We all know what we should eat. Fruits and vegetables top the list. But many people of all ages find the healthiest foods among the least appetizing and enticing. Cheryl Houston, director of dietetics at Fontbonne University, is out to change that.

“There are two things everyone can do to make eating a heathy diet more appealing: Change your attitude and develop your skills,” Houston says. “Usually, it’s easier to begin with the skills because learning what to do with your healthy ingredients is key.”

Houston offers several tips for making foods both nutritious and delicious:

• Choose foods that are in season. “We can have virtually anything we want year-round, but that doesn’t mean a strawberry is at its best in the middle of winter,” she says. In fact, Houston says it’s no wonder people turn their noses up at out-of-season produce, which is often flavorless and mushy by the time it reaches grocery shelves.

However, fruits and vegetables purchased when they’re at the peak of their natural growing season have a completely different character. A tomato purchased in January is a pale shadow of the flavorful, firm fruit plucked from the vine in July. To find out which fruits and vegetables are in season, Houston recommends visiting local farmers markets and checking online resources. University of Missouri Extension offers a free ‘Seasonal and Simple’ app that provides lists of seasonal produce throughout the year.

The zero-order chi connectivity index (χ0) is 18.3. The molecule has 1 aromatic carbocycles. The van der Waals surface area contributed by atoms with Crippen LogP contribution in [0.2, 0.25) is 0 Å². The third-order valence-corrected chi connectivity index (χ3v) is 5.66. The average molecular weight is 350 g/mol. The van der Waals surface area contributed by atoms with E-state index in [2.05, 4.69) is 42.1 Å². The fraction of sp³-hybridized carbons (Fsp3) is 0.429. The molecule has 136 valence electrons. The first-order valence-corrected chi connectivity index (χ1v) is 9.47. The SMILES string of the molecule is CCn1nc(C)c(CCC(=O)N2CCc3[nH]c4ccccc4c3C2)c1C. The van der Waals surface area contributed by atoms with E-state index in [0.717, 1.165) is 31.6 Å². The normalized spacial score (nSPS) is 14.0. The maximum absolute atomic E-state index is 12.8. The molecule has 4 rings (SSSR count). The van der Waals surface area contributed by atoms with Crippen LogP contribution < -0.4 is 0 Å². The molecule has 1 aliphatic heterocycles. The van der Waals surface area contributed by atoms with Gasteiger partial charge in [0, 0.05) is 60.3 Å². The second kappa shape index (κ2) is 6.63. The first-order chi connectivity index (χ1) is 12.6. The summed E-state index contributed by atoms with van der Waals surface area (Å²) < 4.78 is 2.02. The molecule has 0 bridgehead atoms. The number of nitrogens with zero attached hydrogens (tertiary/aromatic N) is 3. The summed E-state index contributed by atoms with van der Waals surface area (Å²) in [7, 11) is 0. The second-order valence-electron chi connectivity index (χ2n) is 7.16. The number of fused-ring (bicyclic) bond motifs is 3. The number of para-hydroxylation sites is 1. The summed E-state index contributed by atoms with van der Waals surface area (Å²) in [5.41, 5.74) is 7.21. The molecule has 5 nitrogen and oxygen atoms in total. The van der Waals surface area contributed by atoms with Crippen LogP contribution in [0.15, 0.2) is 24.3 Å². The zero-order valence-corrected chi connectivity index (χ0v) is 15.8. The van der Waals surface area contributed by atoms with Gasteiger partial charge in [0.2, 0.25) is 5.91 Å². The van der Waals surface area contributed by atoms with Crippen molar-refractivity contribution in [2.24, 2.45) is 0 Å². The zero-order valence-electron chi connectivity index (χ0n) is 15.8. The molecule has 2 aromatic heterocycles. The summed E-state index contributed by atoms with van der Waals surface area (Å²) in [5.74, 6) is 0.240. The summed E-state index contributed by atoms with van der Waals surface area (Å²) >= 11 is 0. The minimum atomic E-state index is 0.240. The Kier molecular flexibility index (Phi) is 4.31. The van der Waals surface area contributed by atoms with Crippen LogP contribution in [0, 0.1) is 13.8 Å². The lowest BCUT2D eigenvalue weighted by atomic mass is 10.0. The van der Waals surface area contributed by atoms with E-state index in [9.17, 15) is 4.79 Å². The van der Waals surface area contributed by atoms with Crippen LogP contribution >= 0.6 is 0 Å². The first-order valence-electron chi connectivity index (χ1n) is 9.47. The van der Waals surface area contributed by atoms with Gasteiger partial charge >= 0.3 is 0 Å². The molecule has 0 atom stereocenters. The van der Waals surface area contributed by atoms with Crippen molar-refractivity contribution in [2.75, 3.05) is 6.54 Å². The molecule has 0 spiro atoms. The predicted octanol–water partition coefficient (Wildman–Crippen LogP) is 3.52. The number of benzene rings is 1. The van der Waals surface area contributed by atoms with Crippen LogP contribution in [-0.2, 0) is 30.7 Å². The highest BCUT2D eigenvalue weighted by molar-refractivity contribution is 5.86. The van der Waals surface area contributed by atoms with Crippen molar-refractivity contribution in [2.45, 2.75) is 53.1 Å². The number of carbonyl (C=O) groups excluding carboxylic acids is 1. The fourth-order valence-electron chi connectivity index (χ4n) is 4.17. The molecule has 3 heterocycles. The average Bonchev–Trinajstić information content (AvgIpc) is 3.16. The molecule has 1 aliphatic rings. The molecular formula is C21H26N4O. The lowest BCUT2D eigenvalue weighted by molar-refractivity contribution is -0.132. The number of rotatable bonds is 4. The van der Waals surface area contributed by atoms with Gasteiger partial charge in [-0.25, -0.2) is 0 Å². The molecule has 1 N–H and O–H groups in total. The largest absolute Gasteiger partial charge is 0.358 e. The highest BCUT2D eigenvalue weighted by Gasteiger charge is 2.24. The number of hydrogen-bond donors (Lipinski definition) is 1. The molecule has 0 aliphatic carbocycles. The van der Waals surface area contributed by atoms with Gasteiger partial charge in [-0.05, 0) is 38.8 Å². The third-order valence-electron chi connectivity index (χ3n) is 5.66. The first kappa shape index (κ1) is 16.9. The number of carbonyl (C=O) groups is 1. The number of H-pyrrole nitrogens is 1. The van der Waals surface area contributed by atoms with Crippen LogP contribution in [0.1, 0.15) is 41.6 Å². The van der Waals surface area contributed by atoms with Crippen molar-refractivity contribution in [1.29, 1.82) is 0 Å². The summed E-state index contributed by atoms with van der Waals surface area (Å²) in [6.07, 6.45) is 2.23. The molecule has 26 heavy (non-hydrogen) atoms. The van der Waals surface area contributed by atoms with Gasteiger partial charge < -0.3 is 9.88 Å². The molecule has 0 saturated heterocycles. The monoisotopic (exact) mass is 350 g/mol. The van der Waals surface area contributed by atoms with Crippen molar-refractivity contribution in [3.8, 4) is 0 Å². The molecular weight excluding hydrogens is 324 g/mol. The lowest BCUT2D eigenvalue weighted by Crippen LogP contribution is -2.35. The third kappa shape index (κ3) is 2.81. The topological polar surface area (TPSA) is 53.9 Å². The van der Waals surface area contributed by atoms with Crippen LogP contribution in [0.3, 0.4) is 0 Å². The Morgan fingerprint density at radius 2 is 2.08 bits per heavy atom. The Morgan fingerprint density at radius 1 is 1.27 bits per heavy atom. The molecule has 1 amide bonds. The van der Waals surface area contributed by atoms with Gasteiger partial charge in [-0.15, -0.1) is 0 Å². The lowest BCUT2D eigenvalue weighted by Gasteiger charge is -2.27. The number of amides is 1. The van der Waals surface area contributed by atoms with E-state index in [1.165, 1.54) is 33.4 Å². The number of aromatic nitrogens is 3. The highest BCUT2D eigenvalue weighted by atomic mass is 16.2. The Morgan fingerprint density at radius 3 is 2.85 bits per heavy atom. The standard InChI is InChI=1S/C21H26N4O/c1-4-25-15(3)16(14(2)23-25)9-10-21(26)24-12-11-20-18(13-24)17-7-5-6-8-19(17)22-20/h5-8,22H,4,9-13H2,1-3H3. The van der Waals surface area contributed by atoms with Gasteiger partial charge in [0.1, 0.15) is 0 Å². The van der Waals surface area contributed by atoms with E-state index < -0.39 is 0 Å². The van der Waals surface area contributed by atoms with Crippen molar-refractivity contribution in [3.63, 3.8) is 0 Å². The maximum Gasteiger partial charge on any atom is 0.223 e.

• Spice things up. “We like to say it’s good to know the ’50 Shades of Green,’ adding delicious flavor with herbs and spices,” Houston says. If using herbs and spices seems intimidating, Houston suggests looking for local cooking classes, checking out new cookbooks and referring to online guides. “Be adventurous,” she urges. “Try growing your own herbs and explore ethnic cuisines that excite the tongue with sharp, pungent flavors.” Over time and through experimentation, you’ll learn which spices you like best paired with various foods.

• Color your plate. “Remember how excited you were in kindergarten when you had a new box of colorful crayons?” Houston asks. “Go back to those days by getting excited about the color arrays you can use in your meals.” In general, healthy foods are bright and beautiful. Un-healthy foods tend to be less colorful. Fried foods are often brown, for instance. “Pick colors that look appealing—reds, blues and deep purples, bright greens, and yellows,” she says.

While learning what to do with healthy foods is important, Houston notes that the other aspect of embracing healthful eating is a matter of attitude and belief. “Consider whether you tend to self-soothe or treat your own anxiety with food,” she says. “Really ask yourself why you eat the things you do. And if you’re simply eating to comfort yourself, think about how you can substitute other activities like journaling, reading or taking a short walk.”

Family meal-planning and getting kids involved in growing and preparing vegetables often makes healthy foods seem more exciting to children, she adds. “Kids who are allowed to be in the kitchen, to get their hands on the food, to make a mess, tend to become more adventurous cooks and eaters.”

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